Two armies that fight each other is like one large army that commits suicide. (Henri Barbusse 1915)
Abstract words such as glory, honour, courage or hallow were obscene. (Ernest Hemingway 1929)
In wartime the word patriotism means suppression of truth. (Siegfried Sassoon)
I believe that the war is being deliberately prolonged by those who have the power to end it. (Siegfried Sassoon 1917)
Men go to their deaths with curses on their lips and religion is never mentioned or thought of. (Private J Bowles 1916)
This is a war to end all wars. (President Woodrow Wilson)
The composer would like to acknowledge Les Carlyon for his book The Great War and also E.P.F Lynch and Will Davies for the powerful war diary, Somme Mud. The poetry of Siegfried Sassoon has also been a source of inspiration for this piece. The composer also acknowledges the website Heritage of the Great War.
Paul Jarman's music is available through the composer -
A version of Pemulwuy for SAA, percussion and piano has been published as part of the Young Voices of Melbourne Choral Series, along with some other works by Jarman.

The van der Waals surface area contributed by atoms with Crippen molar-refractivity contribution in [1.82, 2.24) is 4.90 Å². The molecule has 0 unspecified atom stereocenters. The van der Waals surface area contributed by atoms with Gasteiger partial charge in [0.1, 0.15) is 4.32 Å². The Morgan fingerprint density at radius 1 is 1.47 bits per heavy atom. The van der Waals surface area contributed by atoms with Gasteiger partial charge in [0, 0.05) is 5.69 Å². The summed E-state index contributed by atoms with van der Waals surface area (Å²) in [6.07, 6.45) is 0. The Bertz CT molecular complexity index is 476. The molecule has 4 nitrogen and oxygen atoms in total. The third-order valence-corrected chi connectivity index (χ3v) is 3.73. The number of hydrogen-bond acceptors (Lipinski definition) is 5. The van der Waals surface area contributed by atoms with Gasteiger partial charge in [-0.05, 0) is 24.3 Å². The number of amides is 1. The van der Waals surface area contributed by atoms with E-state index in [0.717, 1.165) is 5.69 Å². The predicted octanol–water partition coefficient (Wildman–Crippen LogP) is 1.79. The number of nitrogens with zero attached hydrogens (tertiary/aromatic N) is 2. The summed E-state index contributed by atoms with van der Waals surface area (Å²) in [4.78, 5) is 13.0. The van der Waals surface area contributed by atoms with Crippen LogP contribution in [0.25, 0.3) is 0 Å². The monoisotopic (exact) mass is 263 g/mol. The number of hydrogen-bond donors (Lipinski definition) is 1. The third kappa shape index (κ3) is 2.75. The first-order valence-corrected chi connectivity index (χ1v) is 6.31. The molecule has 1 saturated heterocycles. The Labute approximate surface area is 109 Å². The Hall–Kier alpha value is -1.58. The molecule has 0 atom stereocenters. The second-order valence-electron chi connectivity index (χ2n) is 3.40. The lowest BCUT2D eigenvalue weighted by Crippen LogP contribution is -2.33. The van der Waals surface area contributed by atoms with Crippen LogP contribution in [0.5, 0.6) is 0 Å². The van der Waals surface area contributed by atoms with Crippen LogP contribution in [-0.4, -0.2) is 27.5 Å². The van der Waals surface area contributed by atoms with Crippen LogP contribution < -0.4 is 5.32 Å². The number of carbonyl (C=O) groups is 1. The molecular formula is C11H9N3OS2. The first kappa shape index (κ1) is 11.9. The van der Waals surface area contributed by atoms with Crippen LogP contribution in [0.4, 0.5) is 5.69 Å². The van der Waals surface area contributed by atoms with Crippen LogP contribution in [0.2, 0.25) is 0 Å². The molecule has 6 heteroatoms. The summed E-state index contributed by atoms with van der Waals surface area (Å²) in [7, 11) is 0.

'Grandage's Wheatbelt, Abbott's Bundle of Joy and Jarman's Pemulwuy' - a Journal article by Robert Braham
© Australian Music Centre (2009) — Permission must be obtained from the AMC if you wish to reproduce this article either online or in print.
Paul Jarman is a widely acclaimed Australian composer, performing artist, Musical Director and educator. Paul is best-known as a passionate storyteller, as both a lyricist and composer of choral music, and as a world music multi-instrumentalist. Paul has worked extensively throughout Australia, Europe, Asia, North America, the Middle East and the Pacific with theatre productions, dance ensembles, Aboriginal-Anglo Celtic performance groups, special events, choirs and orchestras, and as a member of Sirocco since 1996.